Apple has expanded a program that provides parts and training to independent repair shops to cover its Mac computers.
Apple initially launched the program last year, but it only covered iPhones, the company's biggest-selling product. Mac users previously either had to use Apple or an authorized warranty service provider to get fixes with parts directly from Apple.
Apple last month reported an uptick of 21.6 per cent in quarterly Mac sales to US$7 billion, as many employees shifted to working from home. Its market share grew to 7.3 per cent in the second quarter from 6.3 per cent a year earlier, according to research firm IDC.
"When a device needs repairs, we want people to have access to a safe and reliable solution — this latest expansion joins the thousands of repair locations we’ve added over the past year," Jeff Williams, Apple’s chief operating officer, said in a statement. "We’re looking forward to bringing that convenient and trustworthy repair experience to our Mac users.”
Apple's shift in repair practices came after years of calls from right-to-repair groups who had criticised the company for, among other things, only providing genuine parts and training manuals to firms such as Best Buy Inc that were to do warranty-related work on its devices. Smaller shops argued that program was too costly to join due to volume commitments.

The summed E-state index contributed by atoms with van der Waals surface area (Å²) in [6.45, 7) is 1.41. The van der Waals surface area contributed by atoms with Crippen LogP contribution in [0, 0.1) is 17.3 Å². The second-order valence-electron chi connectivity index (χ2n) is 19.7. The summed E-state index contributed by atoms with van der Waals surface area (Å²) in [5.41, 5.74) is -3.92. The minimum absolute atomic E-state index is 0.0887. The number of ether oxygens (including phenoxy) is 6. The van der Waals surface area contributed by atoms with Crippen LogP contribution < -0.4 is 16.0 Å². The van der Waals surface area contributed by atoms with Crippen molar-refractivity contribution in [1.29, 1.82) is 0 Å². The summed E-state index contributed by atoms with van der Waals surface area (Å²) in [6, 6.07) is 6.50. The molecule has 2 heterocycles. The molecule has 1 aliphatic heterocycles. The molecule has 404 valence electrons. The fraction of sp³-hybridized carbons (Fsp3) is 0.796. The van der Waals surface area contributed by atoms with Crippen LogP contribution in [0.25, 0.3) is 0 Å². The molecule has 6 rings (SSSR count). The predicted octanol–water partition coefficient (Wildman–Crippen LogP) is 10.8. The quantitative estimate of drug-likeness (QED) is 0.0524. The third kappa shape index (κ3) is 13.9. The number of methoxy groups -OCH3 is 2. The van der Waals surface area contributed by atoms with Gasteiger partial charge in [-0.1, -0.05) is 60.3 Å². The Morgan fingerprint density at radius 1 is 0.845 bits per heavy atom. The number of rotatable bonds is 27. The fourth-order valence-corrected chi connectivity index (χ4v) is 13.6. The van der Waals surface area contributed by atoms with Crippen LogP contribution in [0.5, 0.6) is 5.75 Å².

With the independent repair program, Apple began offering to sell parts and provide free training courses to independent shops to perform out-of-warranty work.
Nathan Proctor, head of the US Public Research Interest Group right-to-repair campaign, said the addition of Mac's program was a "welcome" step, but the agreement for independent shops reported by publication Vice showed "onerous" terms.
"At the end of the day, we either have a free market to fix the devices we own, or we don't," Proctor said in a statement.
Apple on Monday said it has updated its materials and training for the program based on feedback from independent shops and other interested parties.
(Reporting by Stephen Nellis in San Francisco; Editing by Diane Craft, Paul Simao and Chris Reese)